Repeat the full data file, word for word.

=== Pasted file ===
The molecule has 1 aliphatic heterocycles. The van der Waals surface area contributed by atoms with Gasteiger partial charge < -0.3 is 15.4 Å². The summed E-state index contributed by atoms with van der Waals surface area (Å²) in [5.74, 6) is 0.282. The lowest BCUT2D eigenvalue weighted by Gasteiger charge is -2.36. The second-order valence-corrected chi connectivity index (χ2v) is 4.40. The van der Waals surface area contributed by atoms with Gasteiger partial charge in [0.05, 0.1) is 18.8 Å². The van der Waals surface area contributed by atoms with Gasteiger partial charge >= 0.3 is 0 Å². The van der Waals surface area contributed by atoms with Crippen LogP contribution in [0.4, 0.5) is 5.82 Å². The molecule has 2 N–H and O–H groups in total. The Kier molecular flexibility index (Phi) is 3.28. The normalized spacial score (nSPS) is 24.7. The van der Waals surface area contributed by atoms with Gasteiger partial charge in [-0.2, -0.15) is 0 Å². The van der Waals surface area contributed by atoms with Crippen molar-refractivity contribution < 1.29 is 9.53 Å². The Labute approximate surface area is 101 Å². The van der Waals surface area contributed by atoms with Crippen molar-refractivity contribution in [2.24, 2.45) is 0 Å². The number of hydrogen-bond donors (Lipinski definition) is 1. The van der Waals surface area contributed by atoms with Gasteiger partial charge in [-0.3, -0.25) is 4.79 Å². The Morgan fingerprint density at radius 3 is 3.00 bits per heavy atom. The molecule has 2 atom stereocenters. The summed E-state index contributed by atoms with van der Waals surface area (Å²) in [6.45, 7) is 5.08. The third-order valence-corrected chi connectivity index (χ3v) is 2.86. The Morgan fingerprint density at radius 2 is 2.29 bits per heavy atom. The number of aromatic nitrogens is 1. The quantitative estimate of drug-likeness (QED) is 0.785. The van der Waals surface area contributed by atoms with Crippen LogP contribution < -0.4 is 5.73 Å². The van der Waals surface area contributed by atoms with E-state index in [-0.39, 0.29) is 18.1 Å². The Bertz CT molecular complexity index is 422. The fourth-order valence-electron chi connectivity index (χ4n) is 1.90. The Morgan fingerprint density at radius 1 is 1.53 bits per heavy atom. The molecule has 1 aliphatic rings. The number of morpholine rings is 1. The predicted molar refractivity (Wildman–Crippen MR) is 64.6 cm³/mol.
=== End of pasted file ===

The molecule has 1 aliphatic heterocycles. The van der Waals surface area contributed by atoms with Gasteiger partial charge < -0.3 is 15.4 Å². The summed E-state index contributed by atoms with van der Waals surface area (Å²) in [5.74, 6) is 0.282. The lowest BCUT2D eigenvalue weighted by Gasteiger charge is -2.36. The second-order valence-corrected chi connectivity index (χ2v) is 4.40. The van der Waals surface area contributed by atoms with Gasteiger partial charge in [0.05, 0.1) is 18.8 Å². The van der Waals surface area contributed by atoms with Gasteiger partial charge >= 0.3 is 0 Å². The van der Waals surface area contributed by atoms with Crippen LogP contribution in [0.4, 0.5) is 5.82 Å². The molecule has 2 N–H and O–H groups in total. The Kier molecular flexibility index (Phi) is 3.28. The normalized spacial score (nSPS) is 24.7. The van der Waals surface area contributed by atoms with Gasteiger partial charge in [-0.2, -0.15) is 0 Å². The van der Waals surface area contributed by atoms with Crippen molar-refractivity contribution < 1.29 is 9.53 Å². The Labute approximate surface area is 101 Å². The van der Waals surface area contributed by atoms with Crippen molar-refractivity contribution in [2.24, 2.45) is 0 Å². The number of hydrogen-bond donors (Lipinski definition) is 1. The van der Waals surface area contributed by atoms with Gasteiger partial charge in [-0.3, -0.25) is 4.79 Å². The Morgan fingerprint density at radius 3 is 3.00 bits per heavy atom. The molecule has 2 atom stereocenters. The summed E-state index contributed by atoms with van der Waals surface area (Å²) in [6.45, 7) is 5.08. The third-order valence-corrected chi connectivity index (χ3v) is 2.86. The Morgan fingerprint density at radius 2 is 2.29 bits per heavy atom. The number of aromatic nitrogens is 1. The quantitative estimate of drug-likeness (QED) is 0.785. The van der Waals surface area contributed by atoms with Crippen LogP contribution < -0.4 is 5.73 Å². The van der Waals surface area contributed by atoms with E-state index in [-0.39, 0.29) is 18.1 Å². The Bertz CT molecular complexity index is 422. The fourth-order valence-electron chi connectivity index (χ4n) is 1.90. The Morgan fingerprint density at radius 1 is 1.53 bits per heavy atom. The molecule has 1 aliphatic rings. The number of morpholine rings is 1. The predicted molar refractivity (Wildman–Crippen MR) is 64.6 cm³/mol.